Thus it is seen that two critical factors exist for the cutting of glass by a laser. The first condition is that the beam spot size of the laser on the glass surface to be cut is sufficiently wide that than when a glass ribbon is cut, the liquid glass on both sides of the cut will have sufficient room to act under the forces of surface tension and to be pulled into smooth rounded surfaces which do not contact one another. lf the beam spot size is too small or too big, sufficient room is not given for the forces of surface tension to act in forming the new edges of the glass, or, on the other hand. the power is dissipated over such a substantial volume of material that no cutting through of the glass is achieved. The second important factor is that the transverse velocity of the focused laser beam shall not be greater than that determined by the formula above given. If the speed exceeds that calculated thereby, the focused laser beam does not have the proper opportunity to vaporize sufficient material to allow the forces of surface tension in the glass to form the two edges produced by the cutting operation into smooth curved surfaces.
In accordance with the detailed teachings of this preferred embodiment, the glass ribbon manufactured in the flow chamber 14 is cut by moving the laser 40 thereacross. The vaporized materials are removed, as aforesaid, through the vacuum hoods 60. The glass ribbon, as cut, is then annealed in the annealing lehr 26 in order to achieve the proper stress orientations therein.
There has been disclosed herein a method of cutting glass by a focused laser beam. Modifications of this invention will be apparent to those skilled in the art in view of the teachings of this application. It is intended that the scope of the claims herein appended include all modifications which fall within the true spirit and scope of this invention.
1. A method of cutting glass by use of a focused laser beam which comprises the steps of:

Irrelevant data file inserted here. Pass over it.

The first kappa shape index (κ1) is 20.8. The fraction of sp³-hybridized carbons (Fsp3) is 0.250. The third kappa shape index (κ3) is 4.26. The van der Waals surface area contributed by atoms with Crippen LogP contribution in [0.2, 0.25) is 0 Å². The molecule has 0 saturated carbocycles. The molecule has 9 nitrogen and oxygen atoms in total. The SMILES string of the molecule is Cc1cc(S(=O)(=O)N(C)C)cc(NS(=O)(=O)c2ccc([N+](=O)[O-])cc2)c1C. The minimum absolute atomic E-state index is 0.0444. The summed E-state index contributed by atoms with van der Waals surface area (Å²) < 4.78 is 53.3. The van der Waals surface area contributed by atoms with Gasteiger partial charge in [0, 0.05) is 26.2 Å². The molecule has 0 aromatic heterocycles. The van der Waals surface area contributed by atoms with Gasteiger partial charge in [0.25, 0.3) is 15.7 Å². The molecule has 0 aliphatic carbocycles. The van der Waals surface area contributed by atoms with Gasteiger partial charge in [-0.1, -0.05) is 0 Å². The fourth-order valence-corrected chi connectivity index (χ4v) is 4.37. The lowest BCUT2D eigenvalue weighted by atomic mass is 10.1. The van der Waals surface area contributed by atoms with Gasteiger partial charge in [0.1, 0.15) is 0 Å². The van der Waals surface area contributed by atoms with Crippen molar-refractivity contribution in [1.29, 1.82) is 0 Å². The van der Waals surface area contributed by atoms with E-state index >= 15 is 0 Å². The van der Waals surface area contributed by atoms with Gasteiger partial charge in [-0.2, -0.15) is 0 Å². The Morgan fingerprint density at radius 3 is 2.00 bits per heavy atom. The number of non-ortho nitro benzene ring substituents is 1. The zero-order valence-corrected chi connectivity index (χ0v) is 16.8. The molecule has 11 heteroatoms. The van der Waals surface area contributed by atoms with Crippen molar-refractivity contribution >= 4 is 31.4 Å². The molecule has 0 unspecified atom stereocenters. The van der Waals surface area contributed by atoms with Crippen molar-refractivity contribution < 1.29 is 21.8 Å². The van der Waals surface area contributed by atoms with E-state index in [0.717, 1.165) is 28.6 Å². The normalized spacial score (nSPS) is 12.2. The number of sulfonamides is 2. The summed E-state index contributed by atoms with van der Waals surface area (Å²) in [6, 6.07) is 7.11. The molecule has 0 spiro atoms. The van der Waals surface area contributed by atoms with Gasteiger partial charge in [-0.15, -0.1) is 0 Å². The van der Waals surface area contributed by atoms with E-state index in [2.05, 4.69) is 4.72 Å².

heating a glass sheet having an upper surface and a lower surface to a temperature in the range of from about l,00OF to about l,250"F;
developing at least a threshold power level in the focused beam, the laser beam having a wave length above 5 microns;
positioning the focal point of the focused laser beam at a location spaced from one of the surfaces of the glass sheet such that an optimum laser beam spot size is formed on the upper surface of the glass sheet, the beam spot size being such that at normal glass cutting speeds glass vaporization by the laser beam is at a rate faster than the feeding rate of adjacent glass into the space vacated by glass vaporization;
and moving the glass to be cut and annealing laser beam relative to one another at a traverse velocity not exceeding that calculated by the formula V P/4.88h where V is transverse velocity in inches per minute, P is laser power in kilowatts. and h is glass thickness in inches.
2. The method of cutting glass as defined in claim I wherein the glass sheet is heated to a temperature of about l,l00F.
3. The method of cutting glass as defined in claim 1 wherein: the laser beam employed is developed from a C0 laser.
4. The method of cutting glass as defined in claim 3 wherein: the CO laser beam has a power of ISKW.
5. The method of cutting glass as defined in claim 1 wherein: the cutting process takes place between a float glass chamber and a glass annealing lehr.
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|U.S. Classification||65/97, 454/49, 65/87, 225/4, 65/112|
|International Classification||H01S3/00, B23K26/00, C03B33/00, C03B21/00, C03B21/06, C03B33/02, B23K26/40|